July 30 2014 Latest news:
by Tom Marshall
Friday, March 7, 2014
It has suffered countless setbacks and was almost scuppered by an embarrassing wrangle over £30 – but Hampstead’s new police contact point is finally up and running.
The long-awaited drop-in centre launched on Thursday at the Old Hampstead Town Hall, Haverstock Hill, some nine months after it was first promised following the closure of century-old Hampstead police station last June.
Officers will now be stationed there three times per week, ready to receive any members of the public who want to discuss matters of crime and anti-social behaviour.
The first session was hosted by Sgt Ryan Keating, of the Hampstead Town Safer Neighbourhoods team, who had been tasked with finding the perfect location for the contact point.
“It’s a relief it’s open and running now,” he said. “Ever since the police station closed, we have told the community we will open this contact point, but there have been a few bureaucratic hurdles.”
The Metropolitan Police Service has been criticised over its laboured attempts to set it up. First there were doubts about many of the options, with officers themselves voicing concerns about teaming up with Starbucks, which had offered space, because of the coffee giant’s reputation for tax avoidance. Then after the old town hall – a prominent site just 500 yards from the closed police station – was finally chosen as the perfect spot, the plans were almost thwarted at the last minute over a weekly fee of just £30.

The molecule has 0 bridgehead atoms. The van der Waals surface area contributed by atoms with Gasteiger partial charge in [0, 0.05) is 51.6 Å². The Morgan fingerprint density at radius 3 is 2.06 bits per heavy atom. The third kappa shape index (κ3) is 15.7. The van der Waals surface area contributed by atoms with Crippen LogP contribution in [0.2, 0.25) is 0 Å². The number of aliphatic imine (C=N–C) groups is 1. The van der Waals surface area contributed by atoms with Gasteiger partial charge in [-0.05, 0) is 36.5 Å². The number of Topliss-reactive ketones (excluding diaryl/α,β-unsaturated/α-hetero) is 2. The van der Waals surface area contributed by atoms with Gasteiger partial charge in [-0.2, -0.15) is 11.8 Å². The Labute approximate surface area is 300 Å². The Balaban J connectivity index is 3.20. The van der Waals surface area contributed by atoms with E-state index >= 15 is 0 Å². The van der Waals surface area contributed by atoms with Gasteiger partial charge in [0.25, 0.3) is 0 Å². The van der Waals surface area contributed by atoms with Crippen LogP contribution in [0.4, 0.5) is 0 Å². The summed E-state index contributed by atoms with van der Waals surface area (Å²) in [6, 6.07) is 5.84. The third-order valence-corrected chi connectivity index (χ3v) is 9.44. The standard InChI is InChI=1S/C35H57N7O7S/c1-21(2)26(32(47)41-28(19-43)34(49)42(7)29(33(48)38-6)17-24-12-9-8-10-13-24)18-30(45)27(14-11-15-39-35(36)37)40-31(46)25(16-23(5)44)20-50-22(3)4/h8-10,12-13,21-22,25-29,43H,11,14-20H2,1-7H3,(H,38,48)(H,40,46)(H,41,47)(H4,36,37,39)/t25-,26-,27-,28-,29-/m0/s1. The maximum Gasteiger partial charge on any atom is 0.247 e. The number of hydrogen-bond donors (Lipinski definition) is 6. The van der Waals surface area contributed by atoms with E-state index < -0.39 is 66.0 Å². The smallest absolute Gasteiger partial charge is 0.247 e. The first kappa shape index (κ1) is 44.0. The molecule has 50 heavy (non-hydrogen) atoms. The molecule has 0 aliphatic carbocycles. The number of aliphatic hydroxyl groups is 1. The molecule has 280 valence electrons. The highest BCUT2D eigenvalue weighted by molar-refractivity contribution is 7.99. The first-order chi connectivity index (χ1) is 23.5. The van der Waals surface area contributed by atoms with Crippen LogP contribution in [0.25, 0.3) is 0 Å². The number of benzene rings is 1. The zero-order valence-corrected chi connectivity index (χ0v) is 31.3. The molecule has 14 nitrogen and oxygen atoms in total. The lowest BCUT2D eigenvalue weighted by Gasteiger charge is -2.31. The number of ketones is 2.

The fee was to cover the costs of a charity that manages the building, but police bosses were concerned about setting a London-wide precedent that would lead to a big bill for contact points across the capital.
Critics were aghast that the Met was refusing to dip into its pockets over such a paltry sum – especially as the Hampstead police station site is expected to fetch millions when sold.
But after the Ham&High intervened by offering to raise the money, and then brought the matter to the attention of Mayor of London, Boris Johnson, the Met swiftly approved the outlay.
Sgt Keating added: “Now everything is finally in place, we’re hopeful it’s going to be a success.
“It’s an opportunity for people to speak to police face-to-face if they want some advice or to speak about a crime. It’s all well and good being able to report crimes on the internet or on the phone, but from an engagement point of view, I would always prefer to be speaking face-to-face.”
n The contact point is open on Wednesday and Thursday evenings from 7 to 8pm and Saturday afternoons from 2 to 3pm.